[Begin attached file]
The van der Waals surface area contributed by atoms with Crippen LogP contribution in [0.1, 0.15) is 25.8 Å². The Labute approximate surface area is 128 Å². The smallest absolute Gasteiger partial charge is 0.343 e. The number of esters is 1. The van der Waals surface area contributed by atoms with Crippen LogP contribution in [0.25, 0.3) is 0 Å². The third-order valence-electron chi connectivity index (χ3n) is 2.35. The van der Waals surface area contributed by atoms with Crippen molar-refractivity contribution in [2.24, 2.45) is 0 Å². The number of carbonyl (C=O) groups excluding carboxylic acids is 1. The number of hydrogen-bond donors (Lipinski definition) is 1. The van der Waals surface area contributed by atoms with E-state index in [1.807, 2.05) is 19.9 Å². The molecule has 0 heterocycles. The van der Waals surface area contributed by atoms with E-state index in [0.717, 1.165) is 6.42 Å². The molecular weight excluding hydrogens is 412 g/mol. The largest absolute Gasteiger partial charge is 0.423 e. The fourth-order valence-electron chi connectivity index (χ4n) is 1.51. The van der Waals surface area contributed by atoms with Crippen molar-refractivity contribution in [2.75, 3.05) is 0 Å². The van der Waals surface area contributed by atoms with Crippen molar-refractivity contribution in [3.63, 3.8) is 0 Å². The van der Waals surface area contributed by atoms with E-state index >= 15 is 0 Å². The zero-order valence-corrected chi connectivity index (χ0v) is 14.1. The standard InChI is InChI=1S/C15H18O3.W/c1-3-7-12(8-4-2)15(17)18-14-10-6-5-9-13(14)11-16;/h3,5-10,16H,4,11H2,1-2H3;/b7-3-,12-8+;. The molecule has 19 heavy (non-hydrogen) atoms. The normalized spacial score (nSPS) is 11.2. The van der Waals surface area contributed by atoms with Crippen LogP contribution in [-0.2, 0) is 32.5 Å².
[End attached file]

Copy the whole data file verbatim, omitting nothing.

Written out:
The van der Waals surface area contributed by atoms with Crippen LogP contribution in [0.1, 0.15) is 25.8 Å². The Labute approximate surface area is 128 Å². The smallest absolute Gasteiger partial charge is 0.343 e. The number of esters is 1. The van der Waals surface area contributed by atoms with Crippen LogP contribution in [0.25, 0.3) is 0 Å². The third-order valence-electron chi connectivity index (χ3n) is 2.35. The van der Waals surface area contributed by atoms with Crippen molar-refractivity contribution in [2.24, 2.45) is 0 Å². The number of carbonyl (C=O) groups excluding carboxylic acids is 1. The number of hydrogen-bond donors (Lipinski definition) is 1. The van der Waals surface area contributed by atoms with E-state index in [1.807, 2.05) is 19.9 Å². The molecule has 0 heterocycles. The van der Waals surface area contributed by atoms with E-state index in [0.717, 1.165) is 6.42 Å². The molecular weight excluding hydrogens is 412 g/mol. The largest absolute Gasteiger partial charge is 0.423 e. The fourth-order valence-electron chi connectivity index (χ4n) is 1.51. The van der Waals surface area contributed by atoms with Crippen molar-refractivity contribution in [2.75, 3.05) is 0 Å². The van der Waals surface area contributed by atoms with Crippen molar-refractivity contribution in [3.63, 3.8) is 0 Å². The van der Waals surface area contributed by atoms with E-state index >= 15 is 0 Å². The zero-order valence-corrected chi connectivity index (χ0v) is 14.1. The standard InChI is InChI=1S/C15H18O3.W/c1-3-7-12(8-4-2)15(17)18-14-10-6-5-9-13(14)11-16;/h3,5-10,16H,4,11H2,1-2H3;/b7-3-,12-8+;. The molecule has 19 heavy (non-hydrogen) atoms. The normalized spacial score (nSPS) is 11.2. The van der Waals surface area contributed by atoms with Crippen LogP contribution in [-0.2, 0) is 32.5 Å².